The Breakdown

Explaining Southern California's economy

Why RadioShack is closing stores and struggling

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RadioShack plans to close up to 1,100 underperforming stores nationwide, as the electronics retailer struggles to reinvent its image amid declining sales. 

The Fort Worth, Texas-based chain reported a net loss of $191.4 million during its fourth quarter, more than triple its losses from a year earlier. Net sales and operating revenues plunged 20 percent to $935.4 million in the fourth quarter, the company said.

"Without minimizing the challenges ahead, we have a detailed strategic path to profitability based upon the five pillars of our turnaround," said CEO Joseph Magnacca in press release. "Our entire team is focused on execution as we work to improve our performance in the coming year." 

So what does RadioShack have to work on? A lot.

In the past, RadioShack built itself as an electronics convenience store, said Scott Tilghman, a senior analyst at B. Riley & Co. The retailer wasn't a "destination store" like a Best Buy where customers could spend a long time browsing different electronic items, he said.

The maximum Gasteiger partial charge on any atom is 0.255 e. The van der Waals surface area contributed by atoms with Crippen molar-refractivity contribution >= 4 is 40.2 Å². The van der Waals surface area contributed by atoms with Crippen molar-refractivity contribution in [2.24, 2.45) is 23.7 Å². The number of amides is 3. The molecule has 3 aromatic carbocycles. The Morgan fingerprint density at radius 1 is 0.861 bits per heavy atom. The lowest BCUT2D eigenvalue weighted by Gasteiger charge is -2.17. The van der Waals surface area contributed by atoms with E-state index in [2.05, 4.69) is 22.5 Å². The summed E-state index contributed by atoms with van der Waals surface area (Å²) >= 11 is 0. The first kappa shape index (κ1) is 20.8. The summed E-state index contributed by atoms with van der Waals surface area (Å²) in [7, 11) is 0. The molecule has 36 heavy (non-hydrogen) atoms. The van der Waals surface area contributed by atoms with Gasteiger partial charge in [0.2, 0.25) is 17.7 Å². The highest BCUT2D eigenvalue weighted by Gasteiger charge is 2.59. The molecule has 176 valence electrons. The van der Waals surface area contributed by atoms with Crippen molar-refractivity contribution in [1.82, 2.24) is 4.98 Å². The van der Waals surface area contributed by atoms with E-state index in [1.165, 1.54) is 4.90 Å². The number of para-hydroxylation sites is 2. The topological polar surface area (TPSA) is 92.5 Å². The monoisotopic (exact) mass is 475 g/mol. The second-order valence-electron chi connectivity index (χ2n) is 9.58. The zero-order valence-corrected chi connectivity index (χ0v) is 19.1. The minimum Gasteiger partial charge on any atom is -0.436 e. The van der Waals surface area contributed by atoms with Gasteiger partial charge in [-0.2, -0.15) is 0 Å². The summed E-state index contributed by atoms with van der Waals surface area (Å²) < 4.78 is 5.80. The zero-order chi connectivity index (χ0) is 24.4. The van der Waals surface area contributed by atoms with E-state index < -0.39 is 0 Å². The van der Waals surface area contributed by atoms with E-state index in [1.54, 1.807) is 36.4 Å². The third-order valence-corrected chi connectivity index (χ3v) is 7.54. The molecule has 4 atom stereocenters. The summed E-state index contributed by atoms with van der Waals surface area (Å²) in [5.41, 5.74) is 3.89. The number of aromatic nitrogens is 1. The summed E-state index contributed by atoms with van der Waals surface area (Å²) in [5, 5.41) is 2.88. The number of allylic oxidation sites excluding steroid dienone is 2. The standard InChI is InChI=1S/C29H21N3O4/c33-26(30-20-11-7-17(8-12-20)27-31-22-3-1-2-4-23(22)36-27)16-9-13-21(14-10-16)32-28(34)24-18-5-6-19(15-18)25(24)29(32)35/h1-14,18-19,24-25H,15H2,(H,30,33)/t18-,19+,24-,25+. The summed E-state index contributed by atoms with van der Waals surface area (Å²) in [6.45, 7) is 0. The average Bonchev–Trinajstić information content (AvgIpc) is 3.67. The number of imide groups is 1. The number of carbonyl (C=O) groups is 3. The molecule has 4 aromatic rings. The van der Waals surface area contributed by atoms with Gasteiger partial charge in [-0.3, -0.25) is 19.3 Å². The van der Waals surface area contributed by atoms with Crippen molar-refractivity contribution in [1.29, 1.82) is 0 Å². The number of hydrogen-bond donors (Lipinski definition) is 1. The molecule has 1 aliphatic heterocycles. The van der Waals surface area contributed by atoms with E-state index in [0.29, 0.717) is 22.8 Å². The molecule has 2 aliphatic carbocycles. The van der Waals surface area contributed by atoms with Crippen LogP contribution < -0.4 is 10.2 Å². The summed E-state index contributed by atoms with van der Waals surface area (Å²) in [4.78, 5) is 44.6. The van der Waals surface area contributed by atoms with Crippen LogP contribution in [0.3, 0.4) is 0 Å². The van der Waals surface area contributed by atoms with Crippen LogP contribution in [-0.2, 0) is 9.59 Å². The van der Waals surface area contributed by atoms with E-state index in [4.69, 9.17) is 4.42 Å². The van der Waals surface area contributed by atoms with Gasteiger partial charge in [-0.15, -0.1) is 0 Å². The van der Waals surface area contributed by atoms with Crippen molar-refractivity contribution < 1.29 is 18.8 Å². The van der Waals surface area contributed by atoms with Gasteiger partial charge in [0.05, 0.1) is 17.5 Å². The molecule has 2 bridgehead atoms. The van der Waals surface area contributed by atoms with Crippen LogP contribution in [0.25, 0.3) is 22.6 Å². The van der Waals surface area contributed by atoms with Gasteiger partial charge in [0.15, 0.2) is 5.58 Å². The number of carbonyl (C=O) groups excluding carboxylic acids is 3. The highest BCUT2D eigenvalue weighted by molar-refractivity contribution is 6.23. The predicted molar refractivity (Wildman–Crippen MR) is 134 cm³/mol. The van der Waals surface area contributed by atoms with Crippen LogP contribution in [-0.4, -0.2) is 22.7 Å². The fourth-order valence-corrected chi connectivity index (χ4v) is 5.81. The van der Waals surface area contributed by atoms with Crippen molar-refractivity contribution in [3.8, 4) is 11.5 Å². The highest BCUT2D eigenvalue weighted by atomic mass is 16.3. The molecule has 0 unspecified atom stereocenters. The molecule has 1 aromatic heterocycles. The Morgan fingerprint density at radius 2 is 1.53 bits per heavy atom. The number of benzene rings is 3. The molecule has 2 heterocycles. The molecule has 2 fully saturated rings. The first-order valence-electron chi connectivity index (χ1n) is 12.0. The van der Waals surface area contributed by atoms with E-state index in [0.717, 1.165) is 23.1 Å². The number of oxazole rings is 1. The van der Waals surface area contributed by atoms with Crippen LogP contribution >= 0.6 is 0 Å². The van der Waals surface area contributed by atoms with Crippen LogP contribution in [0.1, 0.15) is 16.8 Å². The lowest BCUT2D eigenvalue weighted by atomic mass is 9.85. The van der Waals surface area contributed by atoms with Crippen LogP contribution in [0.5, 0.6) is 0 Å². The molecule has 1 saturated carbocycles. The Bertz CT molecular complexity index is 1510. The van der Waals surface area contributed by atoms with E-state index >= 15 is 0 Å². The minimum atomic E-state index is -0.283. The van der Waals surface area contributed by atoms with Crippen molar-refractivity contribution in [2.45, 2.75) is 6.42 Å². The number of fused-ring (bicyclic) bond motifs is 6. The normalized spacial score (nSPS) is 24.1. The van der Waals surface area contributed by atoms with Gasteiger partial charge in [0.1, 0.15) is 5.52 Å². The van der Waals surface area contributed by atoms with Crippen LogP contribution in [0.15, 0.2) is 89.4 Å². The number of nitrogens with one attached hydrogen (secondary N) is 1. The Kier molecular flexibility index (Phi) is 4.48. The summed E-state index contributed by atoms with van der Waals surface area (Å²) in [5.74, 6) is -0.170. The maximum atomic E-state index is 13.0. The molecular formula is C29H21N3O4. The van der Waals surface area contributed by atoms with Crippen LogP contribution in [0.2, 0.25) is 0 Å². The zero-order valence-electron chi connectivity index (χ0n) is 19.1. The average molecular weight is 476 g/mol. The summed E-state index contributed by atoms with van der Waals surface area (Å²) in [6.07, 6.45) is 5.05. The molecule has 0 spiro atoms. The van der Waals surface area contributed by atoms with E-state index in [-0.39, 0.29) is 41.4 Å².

RadioShack is trying to change that. The retailer has focused its merchandise mix on products like headphones, wireless speakers and improving their tablet line up, while scaling back on clock radios and parts used for electronics projects, Tilghman said. 

The retailer has also tried to improve the look of some of its stores. The first new "concept store" in California opened two months ago in Lynwood. The new store has a speaker wall and places where customers can try the products, including a remote control toy exploration center. RadioShack plans to create more concept stores this year.

"They are taking steps to revitalize the brand, but it may be a little too little too late, because it’s really challenging for them to completely change their image," Tilghman said.

RadioShack also has steep competition from other retailers. Shoppers can order products online at a good price without ever leaving their homes. 

Unlike Best Buy, RadioShack doesn't have as much selection when it comes to the mobile phones, Tilghman said. Plus, if a customer is into a certain cell phone carrier--let's say T-Mobile, the customer can shop directly at the T-Mobile store and skip RadioShack altogether.

The company's transformation will take time and it will be an "uphill battle," Tilghman said. RadioShack acknowledged some of the shortcomings of its business in its Super Bowl commercial last month. In the ad,  a RadioShack employee says, "The 80's called. They want their store back."

The company said it is not releasing the locations of underperforming stores it plans to close at this time. RadioShack said in a statement that it "will maintain market coverage as part of the plan, with over 4,000 U.S. stores" in its footprint. 

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